What makes a person tick? What makes a gay man bottom? Researchers from the University of Toronto Mississauga say they may have found the answer.
In a groundbreaking study published by the online journal PLOS ONE, researchers claim they’ve unearthed specific biological markers that can indicate gay men’s preferred sexual positions.
The study’s 598 participants were recruited either on Facebook or at the 2015 Toronto Pride festival. According to the scientists, self-identifying bottoms more often than not had older brothers, were “non-right handed” (a.k.a. left handed), and/or didn’t conform to gender stereotypes as kids.
Researchers also claim that men who demonstrated more “masculine” personality traits were more likely to be tops, while those with more “feminine” often identified as bottoms:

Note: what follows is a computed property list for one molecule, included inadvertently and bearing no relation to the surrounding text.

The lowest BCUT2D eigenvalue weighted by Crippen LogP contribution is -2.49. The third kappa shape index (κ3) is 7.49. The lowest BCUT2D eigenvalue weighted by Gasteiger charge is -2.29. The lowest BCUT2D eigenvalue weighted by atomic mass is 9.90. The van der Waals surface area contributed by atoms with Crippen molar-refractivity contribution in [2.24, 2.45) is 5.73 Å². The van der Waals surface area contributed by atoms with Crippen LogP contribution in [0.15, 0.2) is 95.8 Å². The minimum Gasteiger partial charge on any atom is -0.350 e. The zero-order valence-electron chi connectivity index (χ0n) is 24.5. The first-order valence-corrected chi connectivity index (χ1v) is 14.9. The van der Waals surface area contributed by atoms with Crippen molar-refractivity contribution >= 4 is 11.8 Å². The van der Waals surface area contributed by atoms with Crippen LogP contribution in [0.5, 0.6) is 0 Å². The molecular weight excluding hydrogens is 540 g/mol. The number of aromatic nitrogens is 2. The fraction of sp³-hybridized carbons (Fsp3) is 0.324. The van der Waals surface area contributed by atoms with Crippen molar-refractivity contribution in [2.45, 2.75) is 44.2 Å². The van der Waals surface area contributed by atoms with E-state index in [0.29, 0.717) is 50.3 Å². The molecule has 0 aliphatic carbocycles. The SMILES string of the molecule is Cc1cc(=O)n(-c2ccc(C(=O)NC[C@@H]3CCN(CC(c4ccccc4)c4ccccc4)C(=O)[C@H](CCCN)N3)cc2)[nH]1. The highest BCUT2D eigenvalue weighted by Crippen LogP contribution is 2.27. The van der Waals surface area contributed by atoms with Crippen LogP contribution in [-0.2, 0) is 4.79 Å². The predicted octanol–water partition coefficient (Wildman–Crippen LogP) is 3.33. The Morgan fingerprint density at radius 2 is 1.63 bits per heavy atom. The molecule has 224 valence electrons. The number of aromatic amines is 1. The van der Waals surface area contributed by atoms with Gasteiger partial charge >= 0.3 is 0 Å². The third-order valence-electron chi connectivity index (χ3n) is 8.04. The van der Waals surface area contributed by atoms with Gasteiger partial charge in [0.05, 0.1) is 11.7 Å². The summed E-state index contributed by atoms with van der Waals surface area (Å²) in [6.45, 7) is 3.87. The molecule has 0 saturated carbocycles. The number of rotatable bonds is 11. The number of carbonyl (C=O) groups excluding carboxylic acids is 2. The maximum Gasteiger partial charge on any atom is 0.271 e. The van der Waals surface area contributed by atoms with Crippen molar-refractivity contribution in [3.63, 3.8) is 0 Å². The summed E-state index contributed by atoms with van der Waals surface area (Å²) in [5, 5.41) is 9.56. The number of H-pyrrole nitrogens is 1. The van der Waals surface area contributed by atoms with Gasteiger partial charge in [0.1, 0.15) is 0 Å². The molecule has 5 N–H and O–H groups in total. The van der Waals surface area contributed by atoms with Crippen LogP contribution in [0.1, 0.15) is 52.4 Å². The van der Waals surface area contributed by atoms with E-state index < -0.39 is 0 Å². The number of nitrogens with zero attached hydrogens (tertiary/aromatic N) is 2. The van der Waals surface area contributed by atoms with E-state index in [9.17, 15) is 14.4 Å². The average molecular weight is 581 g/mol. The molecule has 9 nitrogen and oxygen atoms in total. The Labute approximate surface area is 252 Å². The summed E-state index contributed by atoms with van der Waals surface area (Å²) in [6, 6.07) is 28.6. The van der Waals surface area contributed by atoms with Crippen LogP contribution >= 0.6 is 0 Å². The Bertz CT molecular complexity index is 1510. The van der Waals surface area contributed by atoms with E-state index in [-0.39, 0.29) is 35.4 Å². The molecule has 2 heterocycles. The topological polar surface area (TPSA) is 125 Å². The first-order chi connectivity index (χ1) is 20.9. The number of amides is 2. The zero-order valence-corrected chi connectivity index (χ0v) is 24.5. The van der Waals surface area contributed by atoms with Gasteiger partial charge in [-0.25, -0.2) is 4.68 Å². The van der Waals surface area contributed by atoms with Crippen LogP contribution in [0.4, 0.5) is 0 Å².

Self-identified tops rated themselves as more masculine compared to bottoms, and tops were more likely to score higher on male-typical cognitive styles, while bottoms were higher on female-typical cognitive styles.
And this could be linked to the amount of prenatal testosterone they received in utero:
In males, female-typical gender expression and same-sex attraction are thought to result from a relative lack of prenatal testosterone exposure, resulting in female-typical brain development and, thus, female-typical behavior and sexual partner preference (i.e., a preference for men).
One of the study’s authors explained: “These findings suggest that the developmental processes underlying handedness act in a nonlinear fashion to influence male same-sex sexual orientation and childhood gender nonconformity.”
We can think of absolutely nothing to say about this other than: